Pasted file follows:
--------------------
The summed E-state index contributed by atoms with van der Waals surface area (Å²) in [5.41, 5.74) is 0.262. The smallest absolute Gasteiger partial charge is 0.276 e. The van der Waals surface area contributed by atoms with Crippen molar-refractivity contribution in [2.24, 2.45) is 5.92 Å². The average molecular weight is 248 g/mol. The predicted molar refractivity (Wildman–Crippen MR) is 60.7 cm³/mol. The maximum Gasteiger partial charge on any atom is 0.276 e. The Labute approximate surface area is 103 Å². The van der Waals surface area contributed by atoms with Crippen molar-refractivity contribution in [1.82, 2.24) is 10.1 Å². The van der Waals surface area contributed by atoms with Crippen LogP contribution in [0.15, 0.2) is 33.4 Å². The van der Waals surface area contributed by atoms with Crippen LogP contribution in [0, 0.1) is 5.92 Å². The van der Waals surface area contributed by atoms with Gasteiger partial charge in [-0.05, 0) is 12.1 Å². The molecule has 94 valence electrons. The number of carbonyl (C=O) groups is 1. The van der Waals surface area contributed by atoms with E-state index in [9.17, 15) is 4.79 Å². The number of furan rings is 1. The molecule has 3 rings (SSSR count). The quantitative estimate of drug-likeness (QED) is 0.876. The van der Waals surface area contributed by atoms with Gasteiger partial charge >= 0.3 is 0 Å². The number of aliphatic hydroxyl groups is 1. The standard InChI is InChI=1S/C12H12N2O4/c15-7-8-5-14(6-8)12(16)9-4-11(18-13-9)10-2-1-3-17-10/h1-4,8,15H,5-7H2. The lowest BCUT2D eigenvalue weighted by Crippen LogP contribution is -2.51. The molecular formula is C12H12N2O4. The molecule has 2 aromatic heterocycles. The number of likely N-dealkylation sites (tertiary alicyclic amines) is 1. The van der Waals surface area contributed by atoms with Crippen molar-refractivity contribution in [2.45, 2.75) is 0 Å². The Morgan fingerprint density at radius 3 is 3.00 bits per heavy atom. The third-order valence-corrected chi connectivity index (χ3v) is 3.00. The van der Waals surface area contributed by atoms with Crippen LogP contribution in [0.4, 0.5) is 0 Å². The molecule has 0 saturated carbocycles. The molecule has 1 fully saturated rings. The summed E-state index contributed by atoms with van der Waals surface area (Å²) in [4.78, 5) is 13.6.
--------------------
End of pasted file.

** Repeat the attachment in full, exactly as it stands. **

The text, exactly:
The summed E-state index contributed by atoms with van der Waals surface area (Å²) in [5.41, 5.74) is 0.262. The smallest absolute Gasteiger partial charge is 0.276 e. The van der Waals surface area contributed by atoms with Crippen molar-refractivity contribution in [2.24, 2.45) is 5.92 Å². The average molecular weight is 248 g/mol. The predicted molar refractivity (Wildman–Crippen MR) is 60.7 cm³/mol. The maximum Gasteiger partial charge on any atom is 0.276 e. The Labute approximate surface area is 103 Å². The van der Waals surface area contributed by atoms with Crippen molar-refractivity contribution in [1.82, 2.24) is 10.1 Å². The van der Waals surface area contributed by atoms with Crippen LogP contribution in [0.15, 0.2) is 33.4 Å². The van der Waals surface area contributed by atoms with Crippen LogP contribution in [0, 0.1) is 5.92 Å². The van der Waals surface area contributed by atoms with Gasteiger partial charge in [-0.05, 0) is 12.1 Å². The molecule has 94 valence electrons. The number of carbonyl (C=O) groups is 1. The van der Waals surface area contributed by atoms with E-state index in [9.17, 15) is 4.79 Å². The number of furan rings is 1. The molecule has 3 rings (SSSR count). The quantitative estimate of drug-likeness (QED) is 0.876. The van der Waals surface area contributed by atoms with Gasteiger partial charge >= 0.3 is 0 Å². The number of aliphatic hydroxyl groups is 1. The standard InChI is InChI=1S/C12H12N2O4/c15-7-8-5-14(6-8)12(16)9-4-11(18-13-9)10-2-1-3-17-10/h1-4,8,15H,5-7H2. The lowest BCUT2D eigenvalue weighted by Crippen LogP contribution is -2.51. The molecular formula is C12H12N2O4. The molecule has 2 aromatic heterocycles. The number of likely N-dealkylation sites (tertiary alicyclic amines) is 1. The van der Waals surface area contributed by atoms with Crippen molar-refractivity contribution in [2.45, 2.75) is 0 Å². The Morgan fingerprint density at radius 3 is 3.00 bits per heavy atom. The third-order valence-corrected chi connectivity index (χ3v) is 3.00. The van der Waals surface area contributed by atoms with Crippen LogP contribution in [0.4, 0.5) is 0 Å². The molecule has 0 saturated carbocycles. The molecule has 1 fully saturated rings. The summed E-state index contributed by atoms with van der Waals surface area (Å²) in [4.78, 5) is 13.6.